Four years after a scathing UN report on oil pollution in the Niger Delta, the Nigerian government has finally put in place a fund from which to finance clean up efforts in what is among the world's most contaminated areas. Trouble is: There's not much money in the account and the companies responsible for the spills aren't required to cough up very much cash.
The delta, where the Niger River meets the Gulf of Guinea, is home to 30 million people and comprised of coastal islands, mangroves, freshwater swamps, and lowland rainforests.
Nigeria's vast oil reserves, estimated at 37 billion barrels, with much of that in the Niger Delta, has helped to make it Africa's largest oil producer.
But spills are a common occurrence, according to an analysis by Amnesty International. Royal Dutch Shell and the Italian company Eni were responsible for more than 550 oil spills in the Niger delta last year, the report found. In contrast, there were only about 10 spills a year across the whole of Europe between 1971 and 2011.
"It is an endemic problem," Joe Westby, a campaigner for business and human rights with Amnesty International, told VICE News. "The roots of it lie in the complete lack of proper government regulation. So when the spills occur, the government relies on the companies to investigate and assess the cause and damage. In many cases, oil companies get away with not cleaning up properly or paying fair compensation."
In 2006, the Nigerian Government asked the United Nations Environment Programme to study the extent of delta oil pollution. In its report, published in 2011, the agency recommended that the government establish a fund with an initial investment of $1 billion. The Nigerian government and the oil industry should finance the fund, the agency said.
But the Nigerian government has set aside only $10 million and Shell, a leading contributor to the region's contamination, is required to finance as little as 30 percent of the fund.
Rachael Power, a Shell spokeswoman told VICE News the amount was commensurate with the stake held by Shell in a joint venture with some other oil companies, including the Nigerian National Oil Company, Nigerian Agip Oil Company, and Total. All together, the companies in the joint venture are expected to contribute 90 percent of the fund.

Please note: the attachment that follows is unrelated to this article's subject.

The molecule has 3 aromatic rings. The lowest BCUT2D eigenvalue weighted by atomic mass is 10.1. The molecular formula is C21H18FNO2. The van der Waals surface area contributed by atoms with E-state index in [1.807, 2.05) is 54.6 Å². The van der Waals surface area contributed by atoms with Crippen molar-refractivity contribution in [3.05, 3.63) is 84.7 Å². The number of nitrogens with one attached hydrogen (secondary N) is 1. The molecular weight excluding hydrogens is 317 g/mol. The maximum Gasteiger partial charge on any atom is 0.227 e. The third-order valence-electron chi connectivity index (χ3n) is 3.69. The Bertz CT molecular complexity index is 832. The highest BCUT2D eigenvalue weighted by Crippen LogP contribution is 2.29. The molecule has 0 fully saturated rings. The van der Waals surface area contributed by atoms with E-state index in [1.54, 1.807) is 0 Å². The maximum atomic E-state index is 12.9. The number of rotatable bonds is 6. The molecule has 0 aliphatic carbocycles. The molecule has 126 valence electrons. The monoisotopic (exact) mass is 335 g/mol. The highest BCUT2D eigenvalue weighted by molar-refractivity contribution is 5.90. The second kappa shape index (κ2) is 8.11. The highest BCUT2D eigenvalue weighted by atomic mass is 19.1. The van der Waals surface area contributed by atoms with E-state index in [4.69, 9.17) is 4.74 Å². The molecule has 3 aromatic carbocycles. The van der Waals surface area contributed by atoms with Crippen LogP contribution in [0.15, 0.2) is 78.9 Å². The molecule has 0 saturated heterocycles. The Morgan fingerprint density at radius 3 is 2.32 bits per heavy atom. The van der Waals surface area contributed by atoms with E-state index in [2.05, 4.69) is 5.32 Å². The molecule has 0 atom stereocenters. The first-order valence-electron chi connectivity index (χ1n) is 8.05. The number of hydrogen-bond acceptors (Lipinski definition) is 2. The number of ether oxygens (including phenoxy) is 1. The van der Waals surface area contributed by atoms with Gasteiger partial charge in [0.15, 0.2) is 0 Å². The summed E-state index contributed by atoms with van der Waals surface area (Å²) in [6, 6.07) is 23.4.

Oil exploration in Nigeria began in earnest in the 1950s and the West African nation joined the Organization of Petroleum Exporting Countries, the oil cartel, in 1971. Oil and natural gas revenues provide about 75 percent of Nigeria's national income, according to the US Energy Information Administration.
That revenue is offset, however, by the costs of environmental contamination. Frequent oil spills, whether accidental or brought about by negligence or criminal activity is contaminating the air, soil, and water of the Niger Delta. And it compromises the health of the region's inhabitants.
But Shell denies it's responsible, instead blaming local dynamics internal to Nigeria.
"As the UN report stated, treating the problem of environmental contamination … merely as a technical clean up exercise will ultimately lead to failure," Shell's Power said."This must include putting an end to the widespread pipeline sabotage, crude oil theft, and illegal refining that are the main causes of environmental damage in … the wider Niger Delta today."
Amnesty International, though, has long maintained that Shell should at least match the government's commitment to the fund.
"The UN found pollution in sites that Shell had claimed it had cleaned up," Amnesty's Westby said. "We recently visited Nigeria to carry out new research and visited some of the same sites, and we found there is still visible pollution — standing oil and a heavy smell of petroleum in the air."
Follow Esha Dey on Twitter: @deyesha